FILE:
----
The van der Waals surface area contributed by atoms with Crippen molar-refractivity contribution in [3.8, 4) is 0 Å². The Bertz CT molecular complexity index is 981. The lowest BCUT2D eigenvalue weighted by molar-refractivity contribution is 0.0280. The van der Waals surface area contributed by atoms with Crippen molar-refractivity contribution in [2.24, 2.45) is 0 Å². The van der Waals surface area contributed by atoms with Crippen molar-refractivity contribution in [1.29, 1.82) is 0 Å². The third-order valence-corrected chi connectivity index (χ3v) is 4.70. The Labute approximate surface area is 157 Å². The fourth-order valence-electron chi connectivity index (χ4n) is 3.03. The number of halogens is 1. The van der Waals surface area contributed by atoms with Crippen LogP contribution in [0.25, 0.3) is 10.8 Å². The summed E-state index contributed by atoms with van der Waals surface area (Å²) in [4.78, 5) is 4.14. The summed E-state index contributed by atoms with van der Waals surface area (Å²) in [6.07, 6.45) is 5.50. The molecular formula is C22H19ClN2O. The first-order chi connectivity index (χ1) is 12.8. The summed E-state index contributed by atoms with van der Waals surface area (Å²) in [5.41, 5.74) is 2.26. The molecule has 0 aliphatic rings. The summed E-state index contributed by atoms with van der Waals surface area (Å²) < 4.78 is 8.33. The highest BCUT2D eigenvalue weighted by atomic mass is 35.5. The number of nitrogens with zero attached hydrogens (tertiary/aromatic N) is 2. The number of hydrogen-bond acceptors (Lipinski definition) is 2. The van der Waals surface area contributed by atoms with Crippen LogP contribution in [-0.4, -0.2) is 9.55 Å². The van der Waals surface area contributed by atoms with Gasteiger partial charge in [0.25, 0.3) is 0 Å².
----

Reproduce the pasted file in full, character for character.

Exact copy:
The van der Waals surface area contributed by atoms with Crippen molar-refractivity contribution in [3.8, 4) is 0 Å². The Bertz CT molecular complexity index is 981. The lowest BCUT2D eigenvalue weighted by molar-refractivity contribution is 0.0280. The van der Waals surface area contributed by atoms with Crippen molar-refractivity contribution in [2.24, 2.45) is 0 Å². The van der Waals surface area contributed by atoms with Crippen molar-refractivity contribution in [1.29, 1.82) is 0 Å². The third-order valence-corrected chi connectivity index (χ3v) is 4.70. The Labute approximate surface area is 157 Å². The fourth-order valence-electron chi connectivity index (χ4n) is 3.03. The number of halogens is 1. The van der Waals surface area contributed by atoms with Crippen LogP contribution in [0.25, 0.3) is 10.8 Å². The summed E-state index contributed by atoms with van der Waals surface area (Å²) in [4.78, 5) is 4.14. The summed E-state index contributed by atoms with van der Waals surface area (Å²) in [6.07, 6.45) is 5.50. The molecular formula is C22H19ClN2O. The first-order chi connectivity index (χ1) is 12.8. The summed E-state index contributed by atoms with van der Waals surface area (Å²) in [5.41, 5.74) is 2.26. The molecule has 0 aliphatic rings. The summed E-state index contributed by atoms with van der Waals surface area (Å²) < 4.78 is 8.33. The highest BCUT2D eigenvalue weighted by atomic mass is 35.5. The number of nitrogens with zero attached hydrogens (tertiary/aromatic N) is 2. The number of hydrogen-bond acceptors (Lipinski definition) is 2. The van der Waals surface area contributed by atoms with Crippen LogP contribution in [-0.4, -0.2) is 9.55 Å². The van der Waals surface area contributed by atoms with Gasteiger partial charge in [0.25, 0.3) is 0 Å².